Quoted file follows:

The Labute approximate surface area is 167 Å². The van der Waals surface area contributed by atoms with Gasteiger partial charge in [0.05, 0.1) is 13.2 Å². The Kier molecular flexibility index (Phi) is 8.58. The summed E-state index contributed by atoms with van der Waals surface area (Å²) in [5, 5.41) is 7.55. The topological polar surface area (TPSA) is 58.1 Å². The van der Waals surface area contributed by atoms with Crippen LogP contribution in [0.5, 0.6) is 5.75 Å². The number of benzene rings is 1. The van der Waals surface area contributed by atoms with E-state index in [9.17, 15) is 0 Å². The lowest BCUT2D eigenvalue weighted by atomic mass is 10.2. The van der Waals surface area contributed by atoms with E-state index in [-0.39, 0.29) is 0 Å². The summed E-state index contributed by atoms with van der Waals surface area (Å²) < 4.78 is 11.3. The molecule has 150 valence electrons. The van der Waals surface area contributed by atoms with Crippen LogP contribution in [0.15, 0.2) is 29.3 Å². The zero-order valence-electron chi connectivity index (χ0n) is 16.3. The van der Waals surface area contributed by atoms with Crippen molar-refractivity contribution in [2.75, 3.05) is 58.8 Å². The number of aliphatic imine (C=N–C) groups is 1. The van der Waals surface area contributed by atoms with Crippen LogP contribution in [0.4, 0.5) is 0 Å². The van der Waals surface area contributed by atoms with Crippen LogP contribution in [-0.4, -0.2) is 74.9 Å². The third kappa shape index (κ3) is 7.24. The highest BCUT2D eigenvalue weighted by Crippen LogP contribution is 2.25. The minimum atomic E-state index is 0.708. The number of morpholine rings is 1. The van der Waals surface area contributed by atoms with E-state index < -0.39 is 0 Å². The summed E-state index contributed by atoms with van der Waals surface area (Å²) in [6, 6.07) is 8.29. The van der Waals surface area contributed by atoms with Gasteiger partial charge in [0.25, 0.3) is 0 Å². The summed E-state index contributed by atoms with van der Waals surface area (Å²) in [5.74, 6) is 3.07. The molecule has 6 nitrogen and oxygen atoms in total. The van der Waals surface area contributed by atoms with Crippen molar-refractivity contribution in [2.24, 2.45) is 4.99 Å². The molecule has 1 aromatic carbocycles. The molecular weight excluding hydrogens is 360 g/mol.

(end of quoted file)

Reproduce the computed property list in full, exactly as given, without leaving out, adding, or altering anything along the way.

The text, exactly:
The Labute approximate surface area is 167 Å². The van der Waals surface area contributed by atoms with Gasteiger partial charge in [0.05, 0.1) is 13.2 Å². The Kier molecular flexibility index (Phi) is 8.58. The summed E-state index contributed by atoms with van der Waals surface area (Å²) in [5, 5.41) is 7.55. The topological polar surface area (TPSA) is 58.1 Å². The van der Waals surface area contributed by atoms with Crippen LogP contribution in [0.5, 0.6) is 5.75 Å². The number of benzene rings is 1. The van der Waals surface area contributed by atoms with E-state index in [9.17, 15) is 0 Å². The lowest BCUT2D eigenvalue weighted by atomic mass is 10.2. The van der Waals surface area contributed by atoms with E-state index in [-0.39, 0.29) is 0 Å². The summed E-state index contributed by atoms with van der Waals surface area (Å²) < 4.78 is 11.3. The molecule has 150 valence electrons. The van der Waals surface area contributed by atoms with Crippen LogP contribution in [0.15, 0.2) is 29.3 Å². The zero-order valence-electron chi connectivity index (χ0n) is 16.3. The van der Waals surface area contributed by atoms with Crippen molar-refractivity contribution in [2.75, 3.05) is 58.8 Å². The number of aliphatic imine (C=N–C) groups is 1. The van der Waals surface area contributed by atoms with Crippen LogP contribution in [0.4, 0.5) is 0 Å². The van der Waals surface area contributed by atoms with Crippen LogP contribution in [-0.4, -0.2) is 74.9 Å². The third kappa shape index (κ3) is 7.24. The highest BCUT2D eigenvalue weighted by Crippen LogP contribution is 2.25. The minimum atomic E-state index is 0.708. The number of morpholine rings is 1. The van der Waals surface area contributed by atoms with E-state index < -0.39 is 0 Å². The summed E-state index contributed by atoms with van der Waals surface area (Å²) in [6, 6.07) is 8.29. The van der Waals surface area contributed by atoms with Gasteiger partial charge in [0.25, 0.3) is 0 Å². The summed E-state index contributed by atoms with van der Waals surface area (Å²) in [5.74, 6) is 3.07. The molecule has 6 nitrogen and oxygen atoms in total. The van der Waals surface area contributed by atoms with Crippen molar-refractivity contribution in [2.24, 2.45) is 4.99 Å². The molecule has 1 aromatic carbocycles. The molecular weight excluding hydrogens is 360 g/mol.